Self-serving marketing posing as news

Self-serving marketing posing as news

Summary: Surveys, top 10 lists, and papers oh my!

TOPICS: Tech Industry

Surveys, top 10 lists and technical white papers can contain useful information and be very helpful.  I look for those coming through my inbox and read them with interest. Unfortunately, I've seen a sharp increase in useless, self-serving marketing information being sent out disguised as useful information.

Quite often surveys are really disguised marketing vehicles. The sample size is too small to support the broad claims being made. The survey instrument is made up of biased, self-serving questions designed to make the sponsor's case rather than teasing out important thinking and plans of decision makers. Unfortunately, the ever-increasing deluge of false serveys are causing decision makers to believe all surveys are constructed this way. So, it is increasingly difficult for analysts to learn what decision-makers are thinking.

Top 10 lists presented by supplier executives often present their hopes and dreams rather than having any basis in reality. It's been my observation that most top 10 lists are based upon an executive's conversations with their own engineers, marketing staff or best customers rather than an analysis of events and actual trends.

While I read most of the material that vendors send, I don't comment on much of it here. I'll comment either when the material is very useful or when it is very badly done.



Topic: Tech Industry


Daniel Kusnetzky, a reformed software engineer and product manager, founded Kusnetzky Group LLC in 2006. He's literally written the book on virtualization and often comments on cloud computing, mobility and systems software. In his spare time, he's also the managing partner of Lux Sonus LLC, an investment firm.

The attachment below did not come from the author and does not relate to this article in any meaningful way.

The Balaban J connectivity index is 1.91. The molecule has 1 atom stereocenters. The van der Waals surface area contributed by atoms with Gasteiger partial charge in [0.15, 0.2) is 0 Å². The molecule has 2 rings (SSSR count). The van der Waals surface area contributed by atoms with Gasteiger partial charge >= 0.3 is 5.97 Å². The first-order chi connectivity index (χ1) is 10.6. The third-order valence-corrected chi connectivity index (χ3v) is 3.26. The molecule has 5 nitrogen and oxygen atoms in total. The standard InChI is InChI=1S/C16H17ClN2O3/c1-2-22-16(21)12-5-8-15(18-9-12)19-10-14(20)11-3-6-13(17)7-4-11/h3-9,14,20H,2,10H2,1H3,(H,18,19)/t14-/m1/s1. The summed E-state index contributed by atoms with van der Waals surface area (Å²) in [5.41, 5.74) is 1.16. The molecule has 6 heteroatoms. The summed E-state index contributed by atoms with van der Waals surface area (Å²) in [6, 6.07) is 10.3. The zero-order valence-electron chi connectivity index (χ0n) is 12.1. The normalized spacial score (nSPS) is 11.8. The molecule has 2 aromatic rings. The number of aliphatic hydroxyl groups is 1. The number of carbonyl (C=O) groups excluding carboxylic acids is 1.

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  • Does Dan work for Fox News?

    "Quite often surveys are really disguised marketing vehicles."

    Quite often, 'news' articles on ZDNet are disguised marketing vehicles. Written by people on a vendors payroll. Without disclosure. We all know that.

    For someone that calls himself distinguished analyst, you seem naive, Dan.
  • Self-serving marketing posing as news

    Happens all the time here on ZDNet. The irony is someone writing about it and publishing it on ZDNet.
  • Ancient problem

    Every once in a while I'll take a phone survey, which most of the time will actually be propaganda; the goal is to guess who sponsored it. Then there are the allegedly scientific research papers sponsored by for-profit corporations for the purpose of "proving" the need for their products (I get lots of white paper and webinar offers too). Then there are the news articles uncritically copied from press releases and the occasional stooge journalist who follows company line in exchange for access to top executives.

    I've no objections to honest advertising, but the covert sort is frankly immoral.
    John L. Ries